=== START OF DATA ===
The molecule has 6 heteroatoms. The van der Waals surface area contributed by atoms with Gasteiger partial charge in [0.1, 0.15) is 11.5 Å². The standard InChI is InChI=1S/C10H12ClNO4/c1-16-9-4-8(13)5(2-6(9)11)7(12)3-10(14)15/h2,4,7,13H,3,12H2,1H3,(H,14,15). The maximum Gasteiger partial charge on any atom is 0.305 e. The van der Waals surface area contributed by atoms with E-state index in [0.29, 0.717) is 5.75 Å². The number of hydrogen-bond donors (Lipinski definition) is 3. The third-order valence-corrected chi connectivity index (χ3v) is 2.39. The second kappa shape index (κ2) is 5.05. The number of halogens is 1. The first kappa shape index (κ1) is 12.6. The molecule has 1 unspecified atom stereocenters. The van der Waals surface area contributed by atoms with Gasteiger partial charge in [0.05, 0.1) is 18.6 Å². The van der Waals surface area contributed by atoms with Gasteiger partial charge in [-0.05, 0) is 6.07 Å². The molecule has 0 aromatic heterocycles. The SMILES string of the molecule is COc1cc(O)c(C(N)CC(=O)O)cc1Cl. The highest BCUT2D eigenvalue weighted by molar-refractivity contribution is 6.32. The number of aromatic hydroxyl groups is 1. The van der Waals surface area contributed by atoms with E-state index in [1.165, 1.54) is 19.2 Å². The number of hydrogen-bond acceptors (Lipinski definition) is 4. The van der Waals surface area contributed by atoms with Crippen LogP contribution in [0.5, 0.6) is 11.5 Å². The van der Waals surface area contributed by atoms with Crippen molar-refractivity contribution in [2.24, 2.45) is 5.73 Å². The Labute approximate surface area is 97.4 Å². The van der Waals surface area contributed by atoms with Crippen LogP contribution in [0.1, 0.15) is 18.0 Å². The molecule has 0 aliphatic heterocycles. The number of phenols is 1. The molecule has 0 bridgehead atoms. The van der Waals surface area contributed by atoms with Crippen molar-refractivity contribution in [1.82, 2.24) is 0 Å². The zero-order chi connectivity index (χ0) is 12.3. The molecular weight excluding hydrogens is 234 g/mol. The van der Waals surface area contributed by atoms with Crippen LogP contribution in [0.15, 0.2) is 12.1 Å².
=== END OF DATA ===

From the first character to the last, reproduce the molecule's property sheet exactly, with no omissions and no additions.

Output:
The molecule has 6 heteroatoms. The van der Waals surface area contributed by atoms with Gasteiger partial charge in [0.1, 0.15) is 11.5 Å². The standard InChI is InChI=1S/C10H12ClNO4/c1-16-9-4-8(13)5(2-6(9)11)7(12)3-10(14)15/h2,4,7,13H,3,12H2,1H3,(H,14,15). The maximum Gasteiger partial charge on any atom is 0.305 e. The van der Waals surface area contributed by atoms with E-state index in [0.29, 0.717) is 5.75 Å². The number of hydrogen-bond donors (Lipinski definition) is 3. The third-order valence-corrected chi connectivity index (χ3v) is 2.39. The second kappa shape index (κ2) is 5.05. The number of halogens is 1. The first kappa shape index (κ1) is 12.6. The molecule has 1 unspecified atom stereocenters. The van der Waals surface area contributed by atoms with Gasteiger partial charge in [0.05, 0.1) is 18.6 Å². The van der Waals surface area contributed by atoms with Gasteiger partial charge in [-0.05, 0) is 6.07 Å². The molecule has 0 aromatic heterocycles. The SMILES string of the molecule is COc1cc(O)c(C(N)CC(=O)O)cc1Cl. The highest BCUT2D eigenvalue weighted by molar-refractivity contribution is 6.32. The number of aromatic hydroxyl groups is 1. The van der Waals surface area contributed by atoms with E-state index in [1.165, 1.54) is 19.2 Å². The number of hydrogen-bond acceptors (Lipinski definition) is 4. The van der Waals surface area contributed by atoms with Crippen LogP contribution in [0.5, 0.6) is 11.5 Å². The van der Waals surface area contributed by atoms with Crippen molar-refractivity contribution in [2.24, 2.45) is 5.73 Å². The Labute approximate surface area is 97.4 Å². The van der Waals surface area contributed by atoms with Crippen LogP contribution in [0.1, 0.15) is 18.0 Å². The molecule has 0 aliphatic heterocycles. The number of phenols is 1. The molecule has 0 bridgehead atoms. The van der Waals surface area contributed by atoms with Crippen molar-refractivity contribution in [1.82, 2.24) is 0 Å². The zero-order chi connectivity index (χ0) is 12.3. The molecular weight excluding hydrogens is 234 g/mol. The van der Waals surface area contributed by atoms with Crippen LogP contribution in [0.15, 0.2) is 12.1 Å².